The appearance of this destroyer
will not differ lrom that of other mo I
ern destroyers, but it will be driven
by two engines constructed upon different, principles and used for different niirposes. It will cruise at. its
normal 16 knots or so on a Diesel
oil engine: that is to say, it will ordinarily act aB a motor boat. When I
high speeds are necessary, it will em-1
ploy turbines. I
It is obvious thnt this experiment
may have considerable consequences
upon naval construction. German'
shipbuilding firms have already |
shown confidence in this extension of
the motor principle to" the propulsion
of large vessels, and have laid down
eight oil-driven cargo boats, ranging
from 2000 to tiaOO tons. An oil-driven
warship, with engines up to B000
horsepower, Is also said to be in
course of construction in Germany.:
None of these vessels are provided
with funnels. j
It is improbable, however, that the
internal combustion engine will he-
come the sole method of marine propulsion yet. and the proposed combination which Messrs. Thornycroft ara
to carry out is particularly adaptable '
to the work of a destroyer. The 25 ,
knots or so to which such a vessel
must be able to attain makes tho
use of turbines as its normal Bpeed
uneconomical. Again, it would cer^
tainly improve the efficacy of a de-l
stroyer if there were no normal necessity of getilng up steam, and if lt
corld shut down as soon as it got Into
harbor. Such delays are <t present
necessary before such a vessel as the
M'inretanln. for instance, can start.���
delays which are due to the fact that
turbines must have full pre��BUf(j of
steam before thev can propel���would
be quite eliminated. . i : iti;) .
If your property Is for sale and the price and terms are right, wo
want It, as we have clients who are desirous of making Investments In this city ln the shape of vacant lots, houses or revenue
producing property. What bave you 1 $500 U> $6000 cash as flrit
payment.
OWNERS ONLY.
McBRIDE & CLARKE
Phone 029. Room 16, Collister Block.
B.C. Mills
1 imber and 1 rading  Co.
Manufacturers asd Dealera In Alt Kinds ol
LUMEBR, LATH, SHINGLES, SASH,   DOORS,   INTERIOR   FINI8H,
TURNED WORK, FISH  BOXES     LARGE    STOCK    PLAIN    ANO
ttfra.fiali*-r->    ���'   ��� FANCV GLASS. >
Royal City Planing Mills Branch
Telephone  12 New Westminster Box  13/
������������������������������������f
CUTLERY
See Our Window Display of Pearl Handle Goods  !
FISH   SETS
FRUIT SETS
FISH CASVESS
BREAD KNIVES
DESSERT SETS
DINNER SETS
BUTTER SPREADERS
CAKE  KNIVES
BERRY SPOON8, ETC.
TMC
JEWELER
Chamberlin
Official Time Inspector for C.P.R. and   B.C.E. R'y
������������������������������������������������������������������������������e
��������������#������������������������������������ ���������������������������������������������������������������������������e.
| For Choice Beef, Mutton
���       Pork or Veal
GOTO
*.
i
P. BURNS & CO.
���   'Phone 101.
645 Columbia St. ���
.......*>.f...m.:.....:....*>...........-**.*
E. H. BUCKLIN, N. BEARDSLEB,       W. F. H. BUCKLIN,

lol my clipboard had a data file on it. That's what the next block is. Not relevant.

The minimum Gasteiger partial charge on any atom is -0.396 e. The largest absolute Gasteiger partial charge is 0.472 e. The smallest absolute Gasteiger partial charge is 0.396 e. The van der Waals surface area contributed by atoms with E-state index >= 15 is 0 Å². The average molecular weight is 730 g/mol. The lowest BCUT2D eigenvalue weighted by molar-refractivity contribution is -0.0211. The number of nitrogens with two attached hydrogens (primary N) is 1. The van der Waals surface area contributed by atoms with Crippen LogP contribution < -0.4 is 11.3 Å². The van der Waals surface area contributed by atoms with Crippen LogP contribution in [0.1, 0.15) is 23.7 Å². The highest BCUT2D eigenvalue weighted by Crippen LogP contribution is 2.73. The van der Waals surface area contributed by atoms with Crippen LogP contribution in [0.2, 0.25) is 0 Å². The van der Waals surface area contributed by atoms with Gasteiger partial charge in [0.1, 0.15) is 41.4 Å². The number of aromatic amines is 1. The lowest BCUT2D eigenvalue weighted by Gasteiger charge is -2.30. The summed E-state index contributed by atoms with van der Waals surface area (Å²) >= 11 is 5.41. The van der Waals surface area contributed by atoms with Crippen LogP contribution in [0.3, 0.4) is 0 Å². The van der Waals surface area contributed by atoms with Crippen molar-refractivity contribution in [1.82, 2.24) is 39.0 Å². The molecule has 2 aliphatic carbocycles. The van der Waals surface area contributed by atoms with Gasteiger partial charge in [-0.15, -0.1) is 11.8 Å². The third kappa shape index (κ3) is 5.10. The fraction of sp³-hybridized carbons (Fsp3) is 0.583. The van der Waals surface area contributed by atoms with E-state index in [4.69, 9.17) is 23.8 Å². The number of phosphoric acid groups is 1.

Pres. and Geni. Mgr.     Vice-President. Sec. and Treas.
SMALL-BUCKLIN
=====   LUMBER CO., LTD.   =====
Manufacturers  and  Wholesale Dealera In
Fir, Cedar  and  Spruce Lumber
Phones No. 7 and 877.   8hlngles, Sash, Doors, Mouldings, Etc.
W. R. GILLEY, Phone 122. G. E. GILLEY, Phone 291.
Phones, Office 15 and 18.
Gilley Bros. Ltd.
COLUMBIA STREET WE8T.
Who es ate and Retail Dealers In Coal
CEMENT, LIME, 8EWER PIPE, DRAIN TILE, CRUSHED ROCK,
WASHED GRAVEL AND CLEAN SAND, PRE8SED BRICK AND
FIRE BRICK.
Brunette Saw Mills Company, Ltd.
New Westminster, B. C.
Are well stocked up with all kinds and grades of
LUMBER FOR  HOUSE  BUILDING
A specially large pfock of Laths, Shingles and
No. 2 Common Boards snd Dimension.
Now is the time to build for sale or rent while prices are low
\M' <*>���'***���*
SATURDAY, SEPTEMBER 2, 1911.
THE DAILY NEWS.
Plfotifaaa*.       f
LAND REGI8TRY ACT.
Re tbe fractional northwest quarter
of  Bectlon    7,  township    11     (121
acres), Langley Farm, part of lot 3,
eubdivlsion of lots 21 and 22, group
2, New Westminster district.
Whereas  proof of the loss of certificate of title number 7721P, Issue!
���In tbe name of Colon    McLeod,   has
been flled ln this office.
Notice is hereby given that I shall.
tat the explrtftlon ot one month from
the date of the flrst publication hereof, ln a dally newspaper published in
the city of New Westminster, issue a
duplicate of the said certlflcate, unless ln the meantime valld objection
tte made to me Ib writing.
C. 8. KEITH,
District Registrar of Titles.
Land   Registry   Office.   New   Westminster, B.C, July 11. 1911.
Dressmaking
Tailor Suits, Evening Dresses, a'.l
beautiful patterns, Just received from
Paris.
Perfect fit guaranteed.    See
Mrs. Gaultier
Lavery Block.
DAMAGE TO CROPS
NOT VERY GREAT
Final Game in Series
Will be Played Labor Day
(Continued from page one)
Manager  of   Brackman-Ker Company
Receives  Important Communication
Concerning   Northern   Alberta.
NOTICE TO CONTRACTORS.
Tenders for Terminal Station Quebec
CLEARED f ROM CUSTOMS
Today; the finest shipment
of Woolens, direct from
Peebles, Scotland.
Your Inspection Invited.
J. N. Alchlson, Tailor
38 BEGBIE STREET.
SEE McELROY
for sewer connections
'Phone R672
Sealed tenders, addressed to
undersigned, and marked on the en
velope "Tender for Terminal Station
Quebec" wlll be received at the offlc
of the Commissioners of the Trans
continental Kailway at Ottawa, Ont.
untll 12 o'clock noon ot tbe 31st